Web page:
Making Champagne cocktails - Hong Kong style

This week we’ve gone crazy with bubbles (see theChampagne legacy). A peach bellini by the beach is a great way to start the weekend. But when you’re in Asia and street stalls are abundant with fresh fruits, why not try lychee ormangosteenwith your Champagne instead?

Antonio Lai is a mixologist who likes to experiment. This year his Early Grey Martini was declared Classic Cocktails Champion at the 2010 China Hotelex Bartenders Competition. Antonio likes to add an Asian twist to some more traditional drinks, as well as buy what is fresh and available at hand.

“I use seasonal ingredients and lychee is my favourite,” Antonio says. When making Champagne cocktails, the mixologist avoids the ordinary. So what would Antonio mix with Champagne? Ginger. The mixologist explains, “It is highly recommended to use fresh ginger to mix a cocktail due to its unique ginger taste.” Antonio also likes to mix up a Ginger Cosmopolitan and Ginger Orange Martini.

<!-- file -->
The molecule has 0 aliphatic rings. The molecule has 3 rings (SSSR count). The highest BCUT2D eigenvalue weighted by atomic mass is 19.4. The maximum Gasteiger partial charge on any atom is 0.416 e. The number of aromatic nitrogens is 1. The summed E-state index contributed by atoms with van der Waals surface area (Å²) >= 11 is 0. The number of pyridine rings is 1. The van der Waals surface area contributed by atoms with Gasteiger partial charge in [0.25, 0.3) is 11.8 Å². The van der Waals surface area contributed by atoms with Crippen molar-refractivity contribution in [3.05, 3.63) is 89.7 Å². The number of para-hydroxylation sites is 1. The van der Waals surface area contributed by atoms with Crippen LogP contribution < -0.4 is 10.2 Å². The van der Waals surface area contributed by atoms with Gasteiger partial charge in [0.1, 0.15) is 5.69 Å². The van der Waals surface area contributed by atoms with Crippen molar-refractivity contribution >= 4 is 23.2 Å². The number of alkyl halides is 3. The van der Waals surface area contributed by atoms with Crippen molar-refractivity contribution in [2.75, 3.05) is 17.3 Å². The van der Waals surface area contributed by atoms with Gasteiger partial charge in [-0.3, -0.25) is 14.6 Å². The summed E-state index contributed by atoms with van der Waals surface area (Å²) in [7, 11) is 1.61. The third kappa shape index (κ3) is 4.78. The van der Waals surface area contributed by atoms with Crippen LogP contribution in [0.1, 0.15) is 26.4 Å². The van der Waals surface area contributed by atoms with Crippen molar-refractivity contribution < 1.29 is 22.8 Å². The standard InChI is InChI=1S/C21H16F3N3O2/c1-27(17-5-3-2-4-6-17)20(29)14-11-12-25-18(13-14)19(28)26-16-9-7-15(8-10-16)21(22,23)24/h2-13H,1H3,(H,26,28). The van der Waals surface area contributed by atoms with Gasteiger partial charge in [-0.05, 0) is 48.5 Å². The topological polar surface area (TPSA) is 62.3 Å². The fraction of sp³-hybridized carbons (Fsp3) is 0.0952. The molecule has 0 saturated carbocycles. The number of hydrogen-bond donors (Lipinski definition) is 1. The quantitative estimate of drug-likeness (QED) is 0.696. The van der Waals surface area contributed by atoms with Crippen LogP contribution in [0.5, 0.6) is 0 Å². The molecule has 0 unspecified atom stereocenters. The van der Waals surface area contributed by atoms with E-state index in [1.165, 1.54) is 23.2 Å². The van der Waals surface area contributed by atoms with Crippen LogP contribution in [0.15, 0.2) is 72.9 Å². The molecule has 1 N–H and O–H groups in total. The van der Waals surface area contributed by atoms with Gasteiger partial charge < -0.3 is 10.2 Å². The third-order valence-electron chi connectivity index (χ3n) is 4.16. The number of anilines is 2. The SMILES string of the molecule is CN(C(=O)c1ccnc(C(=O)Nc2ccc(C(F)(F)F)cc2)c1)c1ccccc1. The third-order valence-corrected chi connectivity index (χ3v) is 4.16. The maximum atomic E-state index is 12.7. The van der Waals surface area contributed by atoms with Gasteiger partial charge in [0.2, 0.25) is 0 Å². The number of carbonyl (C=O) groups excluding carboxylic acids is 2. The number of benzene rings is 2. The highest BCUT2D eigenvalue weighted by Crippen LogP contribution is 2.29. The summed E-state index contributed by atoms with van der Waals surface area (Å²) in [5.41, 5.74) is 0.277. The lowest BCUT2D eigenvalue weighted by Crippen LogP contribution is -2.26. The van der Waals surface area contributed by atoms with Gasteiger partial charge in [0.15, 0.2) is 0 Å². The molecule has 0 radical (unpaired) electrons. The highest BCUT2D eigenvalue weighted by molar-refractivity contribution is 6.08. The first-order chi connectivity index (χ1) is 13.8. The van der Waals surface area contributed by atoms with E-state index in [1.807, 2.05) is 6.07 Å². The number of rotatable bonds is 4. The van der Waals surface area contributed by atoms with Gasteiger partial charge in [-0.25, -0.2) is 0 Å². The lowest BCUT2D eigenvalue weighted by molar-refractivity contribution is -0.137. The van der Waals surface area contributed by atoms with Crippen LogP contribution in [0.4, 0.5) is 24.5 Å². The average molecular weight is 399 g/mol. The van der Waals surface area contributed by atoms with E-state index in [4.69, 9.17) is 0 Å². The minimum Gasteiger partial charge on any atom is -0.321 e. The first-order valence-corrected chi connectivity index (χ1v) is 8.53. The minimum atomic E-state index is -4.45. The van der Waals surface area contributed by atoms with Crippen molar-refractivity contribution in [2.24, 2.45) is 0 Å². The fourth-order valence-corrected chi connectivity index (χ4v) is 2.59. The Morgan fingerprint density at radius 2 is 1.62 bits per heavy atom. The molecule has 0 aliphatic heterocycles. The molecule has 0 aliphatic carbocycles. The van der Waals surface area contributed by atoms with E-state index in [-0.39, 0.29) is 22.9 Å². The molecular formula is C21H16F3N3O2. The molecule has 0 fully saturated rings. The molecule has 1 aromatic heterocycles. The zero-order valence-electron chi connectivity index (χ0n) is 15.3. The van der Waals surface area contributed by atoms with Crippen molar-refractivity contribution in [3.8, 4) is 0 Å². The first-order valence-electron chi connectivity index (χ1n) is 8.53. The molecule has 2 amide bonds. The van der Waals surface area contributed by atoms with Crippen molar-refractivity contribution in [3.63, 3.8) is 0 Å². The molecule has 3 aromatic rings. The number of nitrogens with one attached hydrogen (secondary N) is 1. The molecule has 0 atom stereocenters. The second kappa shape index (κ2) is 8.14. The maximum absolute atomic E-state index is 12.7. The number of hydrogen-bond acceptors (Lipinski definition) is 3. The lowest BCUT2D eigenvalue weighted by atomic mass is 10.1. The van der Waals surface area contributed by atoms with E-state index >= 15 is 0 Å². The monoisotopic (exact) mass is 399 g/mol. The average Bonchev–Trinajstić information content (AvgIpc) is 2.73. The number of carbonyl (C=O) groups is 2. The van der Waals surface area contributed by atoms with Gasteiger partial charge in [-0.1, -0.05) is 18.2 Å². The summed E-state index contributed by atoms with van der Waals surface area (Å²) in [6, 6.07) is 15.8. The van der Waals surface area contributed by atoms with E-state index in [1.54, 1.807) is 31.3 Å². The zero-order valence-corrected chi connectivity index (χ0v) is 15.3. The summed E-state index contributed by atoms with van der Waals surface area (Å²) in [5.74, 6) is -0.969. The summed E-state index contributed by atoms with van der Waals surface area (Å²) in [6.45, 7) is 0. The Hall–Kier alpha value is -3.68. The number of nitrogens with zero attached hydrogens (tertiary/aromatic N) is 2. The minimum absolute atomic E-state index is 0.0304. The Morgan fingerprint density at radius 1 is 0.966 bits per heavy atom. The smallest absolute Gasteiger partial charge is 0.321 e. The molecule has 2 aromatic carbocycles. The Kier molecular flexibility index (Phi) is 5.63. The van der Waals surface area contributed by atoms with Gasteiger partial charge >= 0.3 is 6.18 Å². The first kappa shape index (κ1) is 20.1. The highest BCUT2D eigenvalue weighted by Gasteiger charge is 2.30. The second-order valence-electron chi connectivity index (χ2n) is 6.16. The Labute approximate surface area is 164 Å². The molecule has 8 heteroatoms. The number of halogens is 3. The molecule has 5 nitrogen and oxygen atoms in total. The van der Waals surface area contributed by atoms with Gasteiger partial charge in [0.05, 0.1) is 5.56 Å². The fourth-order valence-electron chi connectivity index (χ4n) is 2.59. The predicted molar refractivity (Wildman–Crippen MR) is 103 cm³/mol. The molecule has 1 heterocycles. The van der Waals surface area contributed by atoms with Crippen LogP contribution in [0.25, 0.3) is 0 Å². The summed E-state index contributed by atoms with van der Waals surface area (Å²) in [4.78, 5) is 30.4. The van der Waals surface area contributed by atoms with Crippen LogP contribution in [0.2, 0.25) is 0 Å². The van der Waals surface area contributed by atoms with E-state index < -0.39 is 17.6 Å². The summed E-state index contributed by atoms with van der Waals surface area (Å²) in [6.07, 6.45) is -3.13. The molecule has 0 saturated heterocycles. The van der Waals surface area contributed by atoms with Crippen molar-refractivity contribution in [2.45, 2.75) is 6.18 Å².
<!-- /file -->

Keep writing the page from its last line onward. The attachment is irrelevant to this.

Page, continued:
On the hunt for other Asian-inspired cocktails we found some interesting results.Try a Thai Martini or a Lemongrass Mojito. And if you are looking to source the freshest (sustainable) fruit in Hong Kong from the comfort of your own home, tryHomegrown Foods. Their organic lychees look enticing and the Home Grown team will deliver to your door, leaving you free to prepare for your cocktail party. 

At the Homegrown farms

Before you rush off to plan your next party,take a lookat this intriguing cocktail trend. According to a recent article in the New York Times, mixologists are creating cocktails that include ‘terroir’. If this takes off, you may want to visit the lychee farm yourself… to mix your fruit with the earth it was grown from.